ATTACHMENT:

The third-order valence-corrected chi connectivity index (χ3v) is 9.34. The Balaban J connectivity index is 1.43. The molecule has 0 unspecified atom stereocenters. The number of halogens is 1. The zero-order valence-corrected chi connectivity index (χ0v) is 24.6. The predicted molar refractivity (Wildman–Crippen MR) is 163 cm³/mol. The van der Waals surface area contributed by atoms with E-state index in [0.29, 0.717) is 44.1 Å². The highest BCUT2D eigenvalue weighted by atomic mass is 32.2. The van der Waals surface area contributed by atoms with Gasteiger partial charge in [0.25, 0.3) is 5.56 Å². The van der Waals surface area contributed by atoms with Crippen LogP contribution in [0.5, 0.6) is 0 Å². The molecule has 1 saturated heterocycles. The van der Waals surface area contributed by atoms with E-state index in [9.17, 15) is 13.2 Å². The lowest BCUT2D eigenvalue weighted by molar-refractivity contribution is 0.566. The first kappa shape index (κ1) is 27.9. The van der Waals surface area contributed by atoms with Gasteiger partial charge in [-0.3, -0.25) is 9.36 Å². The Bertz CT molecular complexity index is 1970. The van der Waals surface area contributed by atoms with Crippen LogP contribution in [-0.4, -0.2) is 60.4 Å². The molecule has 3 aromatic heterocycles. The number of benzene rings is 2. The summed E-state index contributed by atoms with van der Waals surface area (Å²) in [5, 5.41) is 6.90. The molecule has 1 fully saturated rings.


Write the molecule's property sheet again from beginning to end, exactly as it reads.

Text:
The third-order valence-corrected chi connectivity index (χ3v) is 9.34. The Balaban J connectivity index is 1.43. The molecule has 0 unspecified atom stereocenters. The number of halogens is 1. The zero-order valence-corrected chi connectivity index (χ0v) is 24.6. The predicted molar refractivity (Wildman–Crippen MR) is 163 cm³/mol. The van der Waals surface area contributed by atoms with E-state index in [0.29, 0.717) is 44.1 Å². The highest BCUT2D eigenvalue weighted by atomic mass is 32.2. The van der Waals surface area contributed by atoms with Gasteiger partial charge in [0.25, 0.3) is 5.56 Å². The van der Waals surface area contributed by atoms with Crippen LogP contribution in [0.5, 0.6) is 0 Å². The molecule has 1 saturated heterocycles. The van der Waals surface area contributed by atoms with E-state index in [9.17, 15) is 13.2 Å². The lowest BCUT2D eigenvalue weighted by molar-refractivity contribution is 0.566. The first kappa shape index (κ1) is 27.9. The van der Waals surface area contributed by atoms with Gasteiger partial charge in [-0.3, -0.25) is 9.36 Å². The Bertz CT molecular complexity index is 1970. The van der Waals surface area contributed by atoms with Crippen LogP contribution in [-0.4, -0.2) is 60.4 Å². The molecule has 3 aromatic heterocycles. The number of benzene rings is 2. The summed E-state index contributed by atoms with van der Waals surface area (Å²) in [5, 5.41) is 6.90. The molecule has 1 fully saturated rings.